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Spring 2023

The Future of Craftsmanship

Look at almost anything you own of real quality, and you immediately see its maker’s commitment to beauty, functionality, and longevity. Those values, which in our mind define works of craftsmanship, are being aggressively tested these days, as more and more material goods exhibit shoddy workmanship, and are not made to last. The trash this creates not only damages our environment, it also erodes the principles of excellence that advance us, both individually and collectively. In this issue, we introduce you to some brave souls and organizations that are fighting to preserve, and expand, the intelligence in our hands.

Ann Morhauser, The Glass Builder

Many artisans struggle to pay the bills, hoping for a little good press along the way. Ann Morhauser started with all of those odds, and then some, in a tiny studio near Santa Cruz, CA. Today, her unique glassware is featured in stores across the country—and in The Smithsonian. How did she get here?

Written by PEGGY TOWNSEND
Photography by SHMUEL THALER

The Apprenticeship Ambivalence

Amidst political discussion about expanding apprenticeships in the U.S., two contradictory realities persist. One is a changing landscape, in both school and work, that increasingly needs a sound apprenticeship system; the other is the refusal by many parents to understand why a formal apprenticeship might make more sense for their children—and their finances—than four years of college.

Written by TODD OPPENHEIMER

Jack Mauch: A New Renaissance Man

Craftsman Jack Mauch, still in his 30s, is already creating breathtaking examples of craftsmanship in everything from furniture-making to ceramics and metalwork. If this kind of range is what it takes to become a master artisan in today’s world, God help the rest of us mere mortals.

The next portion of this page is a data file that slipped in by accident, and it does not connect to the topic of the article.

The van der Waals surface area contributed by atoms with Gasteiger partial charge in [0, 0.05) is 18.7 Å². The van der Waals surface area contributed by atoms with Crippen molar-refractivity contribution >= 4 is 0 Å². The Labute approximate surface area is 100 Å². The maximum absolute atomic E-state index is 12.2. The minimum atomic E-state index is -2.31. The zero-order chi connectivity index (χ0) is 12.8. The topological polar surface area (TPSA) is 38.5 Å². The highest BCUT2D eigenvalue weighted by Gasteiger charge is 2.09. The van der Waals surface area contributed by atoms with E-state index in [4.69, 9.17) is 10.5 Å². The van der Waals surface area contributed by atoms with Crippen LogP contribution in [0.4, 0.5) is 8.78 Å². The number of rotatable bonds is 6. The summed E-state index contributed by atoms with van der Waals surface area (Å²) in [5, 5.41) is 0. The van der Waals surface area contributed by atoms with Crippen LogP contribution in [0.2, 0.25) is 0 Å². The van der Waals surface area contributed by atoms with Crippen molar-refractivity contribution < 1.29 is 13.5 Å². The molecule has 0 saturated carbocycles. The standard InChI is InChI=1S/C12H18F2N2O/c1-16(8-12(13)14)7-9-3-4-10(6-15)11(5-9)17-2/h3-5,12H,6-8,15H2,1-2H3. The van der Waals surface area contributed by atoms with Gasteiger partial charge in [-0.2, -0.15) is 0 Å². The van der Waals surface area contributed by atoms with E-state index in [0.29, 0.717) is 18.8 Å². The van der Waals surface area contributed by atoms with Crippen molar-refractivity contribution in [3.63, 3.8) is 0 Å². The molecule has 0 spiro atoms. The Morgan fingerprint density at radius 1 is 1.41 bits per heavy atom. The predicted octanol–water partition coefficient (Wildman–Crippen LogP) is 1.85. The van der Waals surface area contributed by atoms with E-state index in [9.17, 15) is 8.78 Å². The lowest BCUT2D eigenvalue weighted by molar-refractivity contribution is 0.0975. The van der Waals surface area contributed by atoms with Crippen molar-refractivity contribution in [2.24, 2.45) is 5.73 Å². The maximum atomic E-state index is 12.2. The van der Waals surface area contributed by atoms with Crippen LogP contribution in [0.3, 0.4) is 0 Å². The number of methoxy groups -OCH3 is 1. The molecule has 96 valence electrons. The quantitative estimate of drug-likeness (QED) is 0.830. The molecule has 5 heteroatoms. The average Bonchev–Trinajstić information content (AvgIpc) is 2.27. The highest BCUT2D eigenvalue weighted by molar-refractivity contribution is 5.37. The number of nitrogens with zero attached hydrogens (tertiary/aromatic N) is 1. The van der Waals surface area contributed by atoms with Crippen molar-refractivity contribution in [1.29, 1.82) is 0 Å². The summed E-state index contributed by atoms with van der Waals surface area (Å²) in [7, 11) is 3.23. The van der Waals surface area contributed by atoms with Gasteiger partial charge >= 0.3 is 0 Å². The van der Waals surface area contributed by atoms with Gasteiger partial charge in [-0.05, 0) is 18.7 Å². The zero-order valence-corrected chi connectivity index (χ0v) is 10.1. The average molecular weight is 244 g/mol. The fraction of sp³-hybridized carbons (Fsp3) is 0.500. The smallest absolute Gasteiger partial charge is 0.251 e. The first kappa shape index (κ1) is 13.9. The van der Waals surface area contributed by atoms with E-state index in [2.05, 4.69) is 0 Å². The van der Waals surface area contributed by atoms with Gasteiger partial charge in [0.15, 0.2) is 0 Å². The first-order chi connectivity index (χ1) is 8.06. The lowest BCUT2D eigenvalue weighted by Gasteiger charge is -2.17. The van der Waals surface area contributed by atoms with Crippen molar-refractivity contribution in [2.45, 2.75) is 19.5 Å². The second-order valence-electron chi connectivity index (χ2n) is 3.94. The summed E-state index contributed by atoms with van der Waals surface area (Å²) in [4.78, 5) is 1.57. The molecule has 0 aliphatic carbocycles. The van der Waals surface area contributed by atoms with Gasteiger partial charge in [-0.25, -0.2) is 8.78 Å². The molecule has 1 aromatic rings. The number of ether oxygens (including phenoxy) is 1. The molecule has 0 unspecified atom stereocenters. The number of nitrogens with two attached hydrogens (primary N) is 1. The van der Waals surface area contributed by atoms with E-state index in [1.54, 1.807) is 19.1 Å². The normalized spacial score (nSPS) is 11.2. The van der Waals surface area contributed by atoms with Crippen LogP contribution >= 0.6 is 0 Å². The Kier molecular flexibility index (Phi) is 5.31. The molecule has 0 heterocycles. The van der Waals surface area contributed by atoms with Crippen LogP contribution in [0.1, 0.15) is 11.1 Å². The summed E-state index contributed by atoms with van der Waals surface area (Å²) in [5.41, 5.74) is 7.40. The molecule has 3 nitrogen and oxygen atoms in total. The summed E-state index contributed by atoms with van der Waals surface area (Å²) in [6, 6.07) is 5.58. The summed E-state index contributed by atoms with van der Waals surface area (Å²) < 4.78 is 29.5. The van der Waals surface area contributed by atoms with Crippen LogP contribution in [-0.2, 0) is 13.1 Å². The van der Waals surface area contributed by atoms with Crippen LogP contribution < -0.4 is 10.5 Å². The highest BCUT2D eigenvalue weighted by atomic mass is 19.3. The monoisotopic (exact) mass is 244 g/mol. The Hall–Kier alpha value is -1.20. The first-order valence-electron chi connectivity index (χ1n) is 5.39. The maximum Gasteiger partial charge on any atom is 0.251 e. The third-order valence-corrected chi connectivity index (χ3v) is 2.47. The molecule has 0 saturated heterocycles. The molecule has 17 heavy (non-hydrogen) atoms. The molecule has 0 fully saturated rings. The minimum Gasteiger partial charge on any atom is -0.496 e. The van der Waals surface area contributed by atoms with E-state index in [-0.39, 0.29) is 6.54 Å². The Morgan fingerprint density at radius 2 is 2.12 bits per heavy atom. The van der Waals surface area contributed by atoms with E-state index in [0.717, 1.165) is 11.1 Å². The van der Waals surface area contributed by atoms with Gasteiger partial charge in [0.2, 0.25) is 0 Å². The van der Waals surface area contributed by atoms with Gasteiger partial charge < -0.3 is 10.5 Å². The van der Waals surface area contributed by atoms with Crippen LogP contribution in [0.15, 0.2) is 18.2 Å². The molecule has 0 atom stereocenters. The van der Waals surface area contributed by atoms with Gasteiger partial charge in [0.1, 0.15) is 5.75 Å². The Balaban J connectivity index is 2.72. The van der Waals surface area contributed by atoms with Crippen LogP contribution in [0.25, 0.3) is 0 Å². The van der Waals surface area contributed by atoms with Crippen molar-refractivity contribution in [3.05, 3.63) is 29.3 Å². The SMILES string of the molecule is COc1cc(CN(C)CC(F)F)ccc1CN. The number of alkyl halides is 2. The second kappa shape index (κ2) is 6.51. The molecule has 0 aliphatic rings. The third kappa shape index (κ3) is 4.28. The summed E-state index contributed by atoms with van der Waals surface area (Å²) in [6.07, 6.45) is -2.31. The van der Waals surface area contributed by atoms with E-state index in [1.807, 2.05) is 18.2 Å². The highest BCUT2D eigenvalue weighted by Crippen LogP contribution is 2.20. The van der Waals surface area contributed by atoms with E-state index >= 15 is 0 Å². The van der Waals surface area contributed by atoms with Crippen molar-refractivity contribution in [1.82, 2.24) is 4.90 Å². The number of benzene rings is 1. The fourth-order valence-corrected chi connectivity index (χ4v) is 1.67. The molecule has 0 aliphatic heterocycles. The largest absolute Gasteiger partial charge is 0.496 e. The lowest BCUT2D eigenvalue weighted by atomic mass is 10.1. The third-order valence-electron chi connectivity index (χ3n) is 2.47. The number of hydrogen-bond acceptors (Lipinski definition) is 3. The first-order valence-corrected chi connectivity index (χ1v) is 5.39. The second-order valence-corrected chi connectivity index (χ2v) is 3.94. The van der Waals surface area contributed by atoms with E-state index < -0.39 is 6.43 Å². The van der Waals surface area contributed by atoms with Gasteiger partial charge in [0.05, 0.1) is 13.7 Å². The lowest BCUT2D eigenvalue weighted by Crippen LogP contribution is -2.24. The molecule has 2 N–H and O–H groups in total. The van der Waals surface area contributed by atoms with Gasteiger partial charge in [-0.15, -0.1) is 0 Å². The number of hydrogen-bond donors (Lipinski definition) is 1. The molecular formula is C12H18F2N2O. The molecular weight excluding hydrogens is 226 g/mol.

Written by NATALIE JONES

The Play Gap

In Providence, Rhode Island, Janice McDonnell started one of the unlikeliest of revolutions. On seven empty lots in the inner city, she set up a new kind of playground—places where kids could build anything they want, break anything they want. Her larger goals? To fight the disappearance of free play brought on by the relentless testing that’s become the norm in today’s schools—and to spread playful opportunities to all children, not just those from wealthy white families.

Written by TODD OPPENHEIMER

Introduction to “The Future Is Handmade” — A Craftsmanship Mini-Documentary Film

A Dutch archaeologist finds artisans and thought leaders who are redefining craft, skill and, ultimately, the real meaning of a knowledge economy: a short film presented by The Craftsmanship Initiative, in collaboration with The Centre for Global Heritage and Development.

Written by TODD OPPENHEIMER

Other Topics In This Issue

Of Dahlias, Devoted Growers, and their High-Stakes Competitions

While many gardeners take their flowers seriously, few devote almost all of their time to growing one breed—the dahlia—then drive hundreds of miles to go mano a mano against other fanatical growers, for nothing more than a blue ribbon. But that’s exactly what Deborah Dietz does.

Written by THOMAS COOPER
Photography by JAK WONDERLY

The Kayak’s Cultural Journey

For millennia, Indigenous peoples across the world have built and used wooden skin boats to fish and hunt, for sport and travel, even for warfare. Skin kayaks are the unique product of Arctic peoples, but non-Indigenous admirers of the craft are making them, too. Does that matter?

Written by SIMON MORRIS

More from this Issue

Field Notes

The American Folk School Movement and ‘Slow Economics’

Written by JOANNE CLEAVER

Podcast

Listen to “The Conductionist”

Written by FRANCIS DAVIS Narrated by MITCH GREENBERG

Field Notes

Berea College Students Craft a Bright Future, Tuition-Free

Written by ROBIN ROENKER

Field Notes

Redesigning an Old Recipe: The School Lunch

Written by JEFF GREENWALD

Podcast

Listen to “The Play Gap”

Written by TODD OPPENHEIMER Narrated by AVANTHIKA SRINIVASAN

Video

Watch “The Future Is Handmade”

By MAIKEL KUIJPERS

Gallery

View “How Carlo Setti Makes a Traditional Leather Mask”

Photography by RICCARDO ROITER RIGONI Written by ERLA ZWINGLE

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